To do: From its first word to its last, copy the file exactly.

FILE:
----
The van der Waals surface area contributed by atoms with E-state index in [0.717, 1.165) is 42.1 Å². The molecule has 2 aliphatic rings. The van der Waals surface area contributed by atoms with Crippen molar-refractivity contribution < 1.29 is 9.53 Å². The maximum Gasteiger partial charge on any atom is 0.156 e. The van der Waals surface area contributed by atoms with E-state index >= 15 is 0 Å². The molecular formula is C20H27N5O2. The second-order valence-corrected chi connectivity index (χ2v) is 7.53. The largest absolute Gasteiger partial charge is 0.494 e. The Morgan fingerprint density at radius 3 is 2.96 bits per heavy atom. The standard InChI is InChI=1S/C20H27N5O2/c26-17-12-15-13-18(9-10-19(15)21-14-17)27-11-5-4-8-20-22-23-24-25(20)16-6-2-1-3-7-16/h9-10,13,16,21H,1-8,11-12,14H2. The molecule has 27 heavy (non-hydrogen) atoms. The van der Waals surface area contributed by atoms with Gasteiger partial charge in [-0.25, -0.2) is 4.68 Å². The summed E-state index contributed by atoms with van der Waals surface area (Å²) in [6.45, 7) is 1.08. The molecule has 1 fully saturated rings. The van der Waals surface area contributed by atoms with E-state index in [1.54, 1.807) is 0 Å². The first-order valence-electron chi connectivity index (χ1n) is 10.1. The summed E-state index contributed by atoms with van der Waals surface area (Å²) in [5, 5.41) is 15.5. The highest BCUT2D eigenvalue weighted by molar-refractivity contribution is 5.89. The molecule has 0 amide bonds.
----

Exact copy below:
The van der Waals surface area contributed by atoms with E-state index in [0.717, 1.165) is 42.1 Å². The molecule has 2 aliphatic rings. The van der Waals surface area contributed by atoms with Crippen molar-refractivity contribution < 1.29 is 9.53 Å². The maximum Gasteiger partial charge on any atom is 0.156 e. The van der Waals surface area contributed by atoms with E-state index >= 15 is 0 Å². The molecular formula is C20H27N5O2. The second-order valence-corrected chi connectivity index (χ2v) is 7.53. The largest absolute Gasteiger partial charge is 0.494 e. The Morgan fingerprint density at radius 3 is 2.96 bits per heavy atom. The standard InChI is InChI=1S/C20H27N5O2/c26-17-12-15-13-18(9-10-19(15)21-14-17)27-11-5-4-8-20-22-23-24-25(20)16-6-2-1-3-7-16/h9-10,13,16,21H,1-8,11-12,14H2. The molecule has 27 heavy (non-hydrogen) atoms. The van der Waals surface area contributed by atoms with Gasteiger partial charge in [-0.25, -0.2) is 4.68 Å². The summed E-state index contributed by atoms with van der Waals surface area (Å²) in [6.45, 7) is 1.08. The molecule has 1 fully saturated rings. The van der Waals surface area contributed by atoms with E-state index in [1.54, 1.807) is 0 Å². The first-order valence-electron chi connectivity index (χ1n) is 10.1. The summed E-state index contributed by atoms with van der Waals surface area (Å²) in [5, 5.41) is 15.5. The highest BCUT2D eigenvalue weighted by molar-refractivity contribution is 5.89. The molecule has 0 amide bonds.